December 3rd, 2015


Building better fitness apps

Lots of food for thought in this article. I don't entirely agree with it - I think the author doesn't recognize the extent to which competing against oneself and setting and exceeding goals can be an empowering experience for someone who's always struggled with fitness or exercise. Certainly, for me personally, being able to track my progress has really helped me see myself as someone who can actually succeed at exercise.

But it is true that when you grow up as the fat kid who was always picked last in gym class, your early experiences of quantitative fitness tracking are all about people telling you how much you suck. You weigh too much. You ran that mile too slowly. You can't do the right number of push-ups or sit-ups. I think there was a time in my life when tracking my fitness to the extent that I do now would probably have been counterproductive. And with fitness apps and trackers going mainstream, I worry that a lot of people getting started in fitness are going to be deluged with numbers that they just interpret as metrics of how terrible they are. I think there's a ton of room in the market for apps that encourage movement in other ways.

And as much as I've loved some of the health and fitness apps I've used, nearly all of them have assumptions built into them that drive me batty. Back when I used Health Month, for example, it used to annoy me that if I met my goal of running three times a week, it would suggest that next month I set a goal of running four times a week. I didn't want to run four times a week - I needed the time between runs to recover and to do other fitness things I wanted to do. But the app just had the assumption that more was better written into it. (And as the author of this article points out, that assumption is nearly universal in fitness apps.)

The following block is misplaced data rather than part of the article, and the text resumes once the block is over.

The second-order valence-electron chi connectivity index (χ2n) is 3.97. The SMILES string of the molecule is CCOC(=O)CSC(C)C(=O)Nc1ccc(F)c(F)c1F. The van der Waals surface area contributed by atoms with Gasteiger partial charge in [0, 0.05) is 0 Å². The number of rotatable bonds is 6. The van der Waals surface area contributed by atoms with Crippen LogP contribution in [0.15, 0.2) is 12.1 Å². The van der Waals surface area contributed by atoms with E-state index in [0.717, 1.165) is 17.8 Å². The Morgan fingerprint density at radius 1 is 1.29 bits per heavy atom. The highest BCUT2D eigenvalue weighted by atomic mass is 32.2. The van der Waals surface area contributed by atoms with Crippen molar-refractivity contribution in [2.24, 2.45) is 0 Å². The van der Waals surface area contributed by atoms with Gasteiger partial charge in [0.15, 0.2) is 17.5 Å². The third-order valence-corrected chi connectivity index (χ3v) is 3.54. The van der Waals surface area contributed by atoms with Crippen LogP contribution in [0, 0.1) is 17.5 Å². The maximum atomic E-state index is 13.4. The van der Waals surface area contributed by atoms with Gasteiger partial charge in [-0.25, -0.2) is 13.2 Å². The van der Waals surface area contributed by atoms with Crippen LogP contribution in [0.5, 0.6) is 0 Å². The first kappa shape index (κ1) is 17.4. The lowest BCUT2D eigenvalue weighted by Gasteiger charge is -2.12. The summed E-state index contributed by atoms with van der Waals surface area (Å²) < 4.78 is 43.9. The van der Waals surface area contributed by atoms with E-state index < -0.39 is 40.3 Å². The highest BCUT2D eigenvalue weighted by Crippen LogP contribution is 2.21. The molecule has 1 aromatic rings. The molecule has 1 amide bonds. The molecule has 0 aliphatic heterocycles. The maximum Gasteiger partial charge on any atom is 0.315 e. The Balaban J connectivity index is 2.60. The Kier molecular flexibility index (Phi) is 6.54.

And as much as I love my Fitbit, the extent to which it prioritizes steps over other measures of activity can lead to some counter productive incentives. If you look at my Fitbit activity history, you'll notice that the day on which I'm most likely to fail to make 10,000 steps is Monday. Why? Because on Monday I go to the gym and do a fairly intense strength training workout with my personal trainer. During that strength training workout, I might only take 1,000 to 3,000 steps, as opposed to the 5,000 to 6,000 steps that I get on a typical walk or run. So, by Fitbit's most prominently tracked metric, Mondays look like off days for me. But if you look at other metrics, like total calories burned or amount of time that I got my heart rate elevated, Mondays are clear wins.

Now, my personal solution to this is simply to not get too hung up on the numbers. And Fitbit's prioritization of steps has a decidedly virtuous aspect as well: on most days, if I look at my tracker and realize I've been a bit sluggish, I'm much more likely to get up and go for a short walk than I am to pop over to the gym for an unplanned workout. Its net effect on my fitness is definitely positive. But I'm still waiting for the day when someone develops a fitness app/tracker that makes it easy for me to track the things that I consider important, and ignore the things that I don't consider important.

(Obligatory chemist's quibble: I don't know why the author of this piece describes the calorie as an "invented unit". A dietary calorie is what chemists would call a kilocalorie, and is the amount of energy needed to raise the temperature of a kilogram of water by 1 degree Celsius. It's as "invented" as the meter is. We now know that what food calories actually do in your body is more complicated than what simple laboratory measurements would suggest, but that's not the unit's fault.)